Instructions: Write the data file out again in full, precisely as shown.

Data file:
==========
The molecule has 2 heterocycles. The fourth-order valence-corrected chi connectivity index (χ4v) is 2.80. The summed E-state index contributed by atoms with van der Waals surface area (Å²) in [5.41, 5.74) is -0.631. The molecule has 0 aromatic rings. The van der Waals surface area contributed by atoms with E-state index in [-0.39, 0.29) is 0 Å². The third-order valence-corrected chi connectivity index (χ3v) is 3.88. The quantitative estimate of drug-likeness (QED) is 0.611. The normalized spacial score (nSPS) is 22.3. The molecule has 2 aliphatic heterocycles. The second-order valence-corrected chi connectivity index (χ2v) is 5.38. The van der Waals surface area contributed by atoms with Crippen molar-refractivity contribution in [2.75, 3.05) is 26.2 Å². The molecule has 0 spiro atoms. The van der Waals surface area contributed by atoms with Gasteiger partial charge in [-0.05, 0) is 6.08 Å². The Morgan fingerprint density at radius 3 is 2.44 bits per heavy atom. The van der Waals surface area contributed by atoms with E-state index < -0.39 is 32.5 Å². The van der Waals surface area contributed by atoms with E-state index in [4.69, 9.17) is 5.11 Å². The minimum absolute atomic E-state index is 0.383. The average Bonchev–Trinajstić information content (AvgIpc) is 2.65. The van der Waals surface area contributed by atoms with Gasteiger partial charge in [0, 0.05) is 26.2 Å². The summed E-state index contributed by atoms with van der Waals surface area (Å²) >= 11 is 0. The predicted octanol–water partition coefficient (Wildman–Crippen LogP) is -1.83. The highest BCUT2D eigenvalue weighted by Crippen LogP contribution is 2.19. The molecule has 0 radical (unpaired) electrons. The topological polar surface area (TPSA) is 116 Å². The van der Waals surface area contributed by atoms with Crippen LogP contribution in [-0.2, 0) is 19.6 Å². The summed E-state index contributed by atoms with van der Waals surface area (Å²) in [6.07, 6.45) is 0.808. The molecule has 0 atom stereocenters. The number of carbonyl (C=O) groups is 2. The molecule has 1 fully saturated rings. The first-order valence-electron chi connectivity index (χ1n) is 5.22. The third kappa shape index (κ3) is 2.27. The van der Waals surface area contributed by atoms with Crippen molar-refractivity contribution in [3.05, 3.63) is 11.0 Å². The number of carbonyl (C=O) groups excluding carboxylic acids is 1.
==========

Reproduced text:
The molecule has 2 heterocycles. The fourth-order valence-corrected chi connectivity index (χ4v) is 2.80. The summed E-state index contributed by atoms with van der Waals surface area (Å²) in [5.41, 5.74) is -0.631. The molecule has 0 aromatic rings. The van der Waals surface area contributed by atoms with E-state index in [-0.39, 0.29) is 0 Å². The third-order valence-corrected chi connectivity index (χ3v) is 3.88. The quantitative estimate of drug-likeness (QED) is 0.611. The normalized spacial score (nSPS) is 22.3. The molecule has 2 aliphatic heterocycles. The second-order valence-corrected chi connectivity index (χ2v) is 5.38. The van der Waals surface area contributed by atoms with Crippen molar-refractivity contribution in [2.75, 3.05) is 26.2 Å². The molecule has 0 spiro atoms. The van der Waals surface area contributed by atoms with Gasteiger partial charge in [-0.05, 0) is 6.08 Å². The Morgan fingerprint density at radius 3 is 2.44 bits per heavy atom. The van der Waals surface area contributed by atoms with E-state index < -0.39 is 32.5 Å². The van der Waals surface area contributed by atoms with E-state index in [4.69, 9.17) is 5.11 Å². The minimum absolute atomic E-state index is 0.383. The average Bonchev–Trinajstić information content (AvgIpc) is 2.65. The van der Waals surface area contributed by atoms with Gasteiger partial charge in [0, 0.05) is 26.2 Å². The summed E-state index contributed by atoms with van der Waals surface area (Å²) >= 11 is 0. The predicted octanol–water partition coefficient (Wildman–Crippen LogP) is -1.83. The highest BCUT2D eigenvalue weighted by Crippen LogP contribution is 2.19. The molecule has 0 radical (unpaired) electrons. The topological polar surface area (TPSA) is 116 Å². The van der Waals surface area contributed by atoms with Crippen LogP contribution in [-0.2, 0) is 19.6 Å². The summed E-state index contributed by atoms with van der Waals surface area (Å²) in [6.07, 6.45) is 0.808. The molecule has 0 atom stereocenters. The number of carbonyl (C=O) groups is 2. The molecule has 1 fully saturated rings. The first-order valence-electron chi connectivity index (χ1n) is 5.22. The third kappa shape index (κ3) is 2.27. The van der Waals surface area contributed by atoms with Crippen molar-refractivity contribution in [3.05, 3.63) is 11.0 Å². The number of carbonyl (C=O) groups excluding carboxylic acids is 1.